May 22, 2013
Written by Joe Pisani
Tuesday, 03 November 2009 09:42
At the entrance to the bookstore, larger than life, was a display for a new book by celebrity atheist Richard Dawkins — the Jerry Seinfeld of nonbelievers and author of such controversial works as “The God Delusion.”
You can’t buy a caramel macchiato these days without bumping into an atheist, trying to convert you to the cause of Godlessness.
“The time for polite debate is over,” an Associated Press story proclaimed. “Militant atheist writers are making an all-out assault on religious faith,” publishing books like “Good Without God” and “God Is Not Great.”
The worldwide atheists’ convention is next year and to whip up the hoopla, they’ve launched ad campaigns from Great Britain to West Virginia, from Texas to Indiana and most recently Manhattan subway stations, where posters coyly ask, “A million New Yorkers are good without God. Are you?”
Paid for with an anonymous donation of $25,000, the campaign was developed by a collection of atheistic groups called the Big Apple Coalition of Reason.
To my feeble thinking — and I have nowhere near the brain power of Dawkins, which is why I still believe in God — the New York subway system probably should be submitted as one of the proofs there IS a God, along with Thomas Aquinas’ other five.
Judging from the headlines, God’s approval ratings must be down. A recent poll suggests people are moving away from organized religion. The number of respondents who checked “None” when asked about their affiliation went from 8 percent in 1990 to 15 percent in 2008, which means “no religion” is the fastest growing category.
There are a lot of angry atheists out there, along with a lot of lazy believers. Everyone has a different excuse for not believing — the theory of evolution, the existence of suffering or the bad practice of religion — but just because Sister Immaculata whacked you across the knuckles with her 16-inch ruler in 1969 doesn’t mean there’s no God.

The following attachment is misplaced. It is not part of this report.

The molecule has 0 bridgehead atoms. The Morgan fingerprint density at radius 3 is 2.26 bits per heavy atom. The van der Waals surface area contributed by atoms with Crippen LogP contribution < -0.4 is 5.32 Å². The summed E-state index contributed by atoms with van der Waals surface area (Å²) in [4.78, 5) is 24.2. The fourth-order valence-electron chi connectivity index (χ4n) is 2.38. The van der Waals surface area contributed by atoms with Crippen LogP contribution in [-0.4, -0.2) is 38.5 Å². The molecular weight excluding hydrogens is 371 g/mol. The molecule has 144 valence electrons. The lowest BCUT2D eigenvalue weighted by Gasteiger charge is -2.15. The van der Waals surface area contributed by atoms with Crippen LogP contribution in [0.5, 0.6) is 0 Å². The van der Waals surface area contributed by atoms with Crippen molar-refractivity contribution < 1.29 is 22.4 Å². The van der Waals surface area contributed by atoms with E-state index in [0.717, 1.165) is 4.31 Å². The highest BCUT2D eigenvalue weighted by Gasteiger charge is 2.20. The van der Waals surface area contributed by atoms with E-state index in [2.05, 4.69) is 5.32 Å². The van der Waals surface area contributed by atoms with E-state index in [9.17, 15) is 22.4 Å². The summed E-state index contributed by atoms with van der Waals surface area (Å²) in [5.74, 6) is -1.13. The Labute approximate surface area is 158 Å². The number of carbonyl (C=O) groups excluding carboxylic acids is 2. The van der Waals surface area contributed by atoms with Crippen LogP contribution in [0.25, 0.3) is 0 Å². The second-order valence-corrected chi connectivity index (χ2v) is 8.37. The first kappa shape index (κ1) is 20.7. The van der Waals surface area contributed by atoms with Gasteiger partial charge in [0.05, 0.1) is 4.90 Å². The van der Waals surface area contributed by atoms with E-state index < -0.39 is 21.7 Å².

Or as someone once said, “For those who believe, no proof is necessary. For those who don’t believe, no proof is possible.”
The thing about God is that he does what he wants. He reveals himself when he wants, and he conceals himself when he wants.
You don’t need to study ancient tomes in dimly lit library cubicles, as I did, pondering the cosmological proofs and ontological proofs of his existence.
After my philosophical quest failed, I got advice from a recovering alcoholic who believed his “Higher Power” saved him from a death by booze. “If you want to find God,” he assured me, “all you have to do is ask.”
That was too simple to be true. What would Kierkegaard say, or Camus for that matter? Intellectuals would surely scoff at the idea. Nevertheless, my friend insisted God only reveals himself to the people who ask with a sincere heart, not to the proud and arrogant.
In the end, you don’t have to rely on Richard Dawkins or even Aquinas for answers — all you have to do is ask.
|< Prev||Next >|